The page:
and sometimes the day after too.
I find it so strange to think that there was a time when I didn’t have a laptop next to me while watching television – even if it is to check the facts on whatever show I happen to be watching.
It happened at least twice that I can recall this past week. These are a pair of our favourite can’t miss shows.
This is an interesting premise. Magicians come and perform a magic trick in front of Penn and Teller. The idea, of course, is to fool them. I’ll admit that they all fool me.
At the end of the act, feedback is given to the magician but professional courtesy goes beyond just saying “You didn’t fool us”. Penn and Teller have to explain how the trick is done to prove that they weren’t fooled. Of course, they don’t want to give away too much.
This week, there was one magician who I thought had done a terrific job and Penn asked the magician if Leonard Green meant anything to him. It did and proved that Penn knew his stuff. Truth be told, I heard “Leonard Green” but it turned out to be Lennart Green. There are lots of interesting articles available but check this out – a TED talk by Mr. Green!
Watch it. It will be the best 30 minutes you spend today. Especially, the last of the talk with the tin foil! If you know how he did it, please share.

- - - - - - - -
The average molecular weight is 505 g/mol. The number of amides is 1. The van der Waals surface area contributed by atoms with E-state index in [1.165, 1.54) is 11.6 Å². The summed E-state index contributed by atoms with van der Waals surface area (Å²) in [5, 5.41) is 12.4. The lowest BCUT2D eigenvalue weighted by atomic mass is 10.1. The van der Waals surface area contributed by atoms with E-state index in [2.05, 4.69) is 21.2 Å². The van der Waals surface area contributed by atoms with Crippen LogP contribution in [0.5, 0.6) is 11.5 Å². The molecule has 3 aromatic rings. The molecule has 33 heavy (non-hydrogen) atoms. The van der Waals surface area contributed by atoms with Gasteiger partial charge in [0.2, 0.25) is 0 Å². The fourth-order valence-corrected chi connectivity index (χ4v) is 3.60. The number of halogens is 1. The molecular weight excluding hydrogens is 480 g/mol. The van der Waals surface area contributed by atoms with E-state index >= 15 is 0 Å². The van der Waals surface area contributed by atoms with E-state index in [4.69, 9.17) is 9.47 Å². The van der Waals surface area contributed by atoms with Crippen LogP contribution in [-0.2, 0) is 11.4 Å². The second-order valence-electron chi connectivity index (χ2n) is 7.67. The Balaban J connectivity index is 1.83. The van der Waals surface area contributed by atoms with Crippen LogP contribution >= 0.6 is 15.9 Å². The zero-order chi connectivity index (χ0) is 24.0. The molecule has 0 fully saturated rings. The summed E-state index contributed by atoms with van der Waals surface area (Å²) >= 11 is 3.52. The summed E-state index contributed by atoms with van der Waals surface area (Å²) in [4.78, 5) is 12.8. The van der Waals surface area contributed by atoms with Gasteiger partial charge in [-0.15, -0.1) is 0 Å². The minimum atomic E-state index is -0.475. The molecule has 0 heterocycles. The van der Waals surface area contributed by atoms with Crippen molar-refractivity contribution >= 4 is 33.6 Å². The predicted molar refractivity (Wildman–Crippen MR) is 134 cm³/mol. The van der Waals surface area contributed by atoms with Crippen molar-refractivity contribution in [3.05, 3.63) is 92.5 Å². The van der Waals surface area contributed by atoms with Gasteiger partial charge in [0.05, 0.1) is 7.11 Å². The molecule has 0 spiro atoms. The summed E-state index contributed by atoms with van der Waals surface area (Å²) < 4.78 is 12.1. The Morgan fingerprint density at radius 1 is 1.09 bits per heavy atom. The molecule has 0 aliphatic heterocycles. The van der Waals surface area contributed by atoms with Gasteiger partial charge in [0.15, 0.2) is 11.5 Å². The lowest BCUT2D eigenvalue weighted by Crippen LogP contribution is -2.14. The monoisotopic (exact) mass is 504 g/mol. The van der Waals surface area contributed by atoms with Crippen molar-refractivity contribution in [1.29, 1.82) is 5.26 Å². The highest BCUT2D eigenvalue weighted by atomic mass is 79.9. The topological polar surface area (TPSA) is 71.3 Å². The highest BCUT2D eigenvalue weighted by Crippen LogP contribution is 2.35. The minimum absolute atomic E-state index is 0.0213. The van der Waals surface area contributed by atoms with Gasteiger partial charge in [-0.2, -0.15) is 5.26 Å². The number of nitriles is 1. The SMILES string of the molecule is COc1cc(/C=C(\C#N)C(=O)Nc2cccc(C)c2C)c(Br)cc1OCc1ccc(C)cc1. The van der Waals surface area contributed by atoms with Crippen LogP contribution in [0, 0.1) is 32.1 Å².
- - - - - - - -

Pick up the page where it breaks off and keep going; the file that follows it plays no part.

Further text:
Jonny Harris is amazing. The idea behind this show is to visit communities in Canada that have come across hard times and are on the rebound.
This past week, Jonny was in a community named Bamfield, British Columbia (actually it was a rerun but still great to watch). It could have been just about any other community with less than 200 people except for one difference – there’s an inlet dividing the town into a west and an east. It’s one of those things where you “can’t get there from here”.
So, I’m sitting and wondering – really?
He made this up.
Grab the laptop and launch Google Maps and do a search.
Son of a gun.
Zoom in and out as I might, there is no road across or around!
I needed a second opinion and so look in OpenStreetMap. Maybe crowd sourcing does a better job than Google.
Nope. Now, there are roads on both sides of Bamfield and the show reveals the only other solution to getting across that inlet.
So, what did people do before fact checking and computers for television shows? I’m guessing that they just denied things and claim that they were just made up!
And yet, today, I can honestly say that I learned a couple of new things. Does it get any better than that?